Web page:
Indeed, by the end of the year the team was champion for the first time and another twelve months later the club from the small town became the first side in Bundesliga history to defend the title. With a 4–1 away win in Frankfurt the Borussia could fend of a late Bayern challenge on the last matchday.

Their first European Champions Cup participation ended in the second round when after two 1–1 draws with Everton Borussia lacked the necessary luck in the penalty shoot-out. This was unfortunate. Their second challenge ended in heartbreak. This time Helenio Herrera's catenaccio specialists Inter Milan came to visit the Bökelberg stadium. After 90 minutes an unstoppable Borussia had wiped them off 7–1! But, during the course of the match Inter's Roberto Boninsegna was allegedly hit by an empty soft drink can and had himself spectacularly stretchered off. There was no real evidence of this fact apart from an empty drink can being presented to the referee and some accompanying words from Inter officials. Despite this, UEFA annulled the match and had it repeated after the return match on neutral ground in Berlin. Inter won the return match against a Borussia seemingly shocked by this decision with 4–2 and managed to defend a 0–0 in the Berlin match.

Also in the Bundesliga it was not the year of the Foals. Only three days after the initial triumph against Inter they defeated the surprise team of the season and vice-champion in the making, Schalke 04, dashingly with 7–0, but Bayern Munich got the title and Borussia ended up third. Before the season, Borussia had to let Dietrich, Horst Köppel and Herbert Laumen go and thus all parts of the team were crucially weakened, as new talents such Rainer Bonhof and Dietmar Danner were not yet in a position to fill the gaps.

The 1972–73 season saw a further restructuring of the team. This time experienced players such as Ulrik Le Fevre left the club. New to the team were two young Danish forwards: Henning Jensen and Allan Simonsen. Whilst the first one made an immediate impact, the 19 year old diminutive lightweight Simonsen was immediately regarded a dud by everyone who had an opportunity to see him in one of his rare appearances. Weisweiler's expressions of belief in the player where met with general disbelief. Only five years later Simonsen should be Europe's Player of the Year and history regards him these days as the greatest player ever from Denmark.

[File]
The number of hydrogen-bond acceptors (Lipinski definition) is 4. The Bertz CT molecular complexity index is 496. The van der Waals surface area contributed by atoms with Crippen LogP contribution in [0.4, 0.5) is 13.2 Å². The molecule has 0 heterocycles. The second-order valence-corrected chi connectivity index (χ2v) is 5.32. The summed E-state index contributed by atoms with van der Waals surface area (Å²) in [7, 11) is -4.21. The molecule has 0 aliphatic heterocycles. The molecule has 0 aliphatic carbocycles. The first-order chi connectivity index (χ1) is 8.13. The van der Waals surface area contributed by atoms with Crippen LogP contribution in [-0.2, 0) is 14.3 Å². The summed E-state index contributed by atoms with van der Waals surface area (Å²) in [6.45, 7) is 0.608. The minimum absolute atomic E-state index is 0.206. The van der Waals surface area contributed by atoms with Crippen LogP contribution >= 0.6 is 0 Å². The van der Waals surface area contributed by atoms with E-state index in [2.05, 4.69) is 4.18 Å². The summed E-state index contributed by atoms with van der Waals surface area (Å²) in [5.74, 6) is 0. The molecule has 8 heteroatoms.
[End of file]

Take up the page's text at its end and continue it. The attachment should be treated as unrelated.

However, the season was overshadowed by the first great conflict of Weisweiler with his star. Günter Netzer was alongside his club mates Herbert Wimmer and Jupp Heynckes part of the stunning German side that won the 1972 European Championship in Belgium, and many thought he was this tournaments most glamorous player. Essentially, in Weisweiler's teams, if there was a star it was supposed to be him. The conflict ended in divorce and a few weeks before the end of the season Netzer's departure to Real Madrid was announced. There was still one important match to go: the cup final in Düsseldorf, not just against anyone, but Weisweiler's original club 1. FC Köln. The atmosphere was highly emotionally charged. The coach left Netzer on the bench. Nevertheless, the match evolved into probably the greatest of all German cup finals. Despite a temperature of 35° both teams played fully devoted to attack, but on both sides the keepers, Borussia's Wolfgang Kleff and Cologne's Gerhard Welz performed absolute world class, the latter even saving a penalty by Heynckes in the second half. In the short break before extra time Netzer stepped on the field and approached the exhausted Kulik and told him that his match is over and put himself into the team. When the referee restarted the match Netzer, in his first possession of the ball, scored the stunning, unforgettable winner for Borussia after a give and go with Bonhof. Thus ended one of football's great associations – the sour end of it probably also being a factor why Borrussia only ended up fifth in the league that season.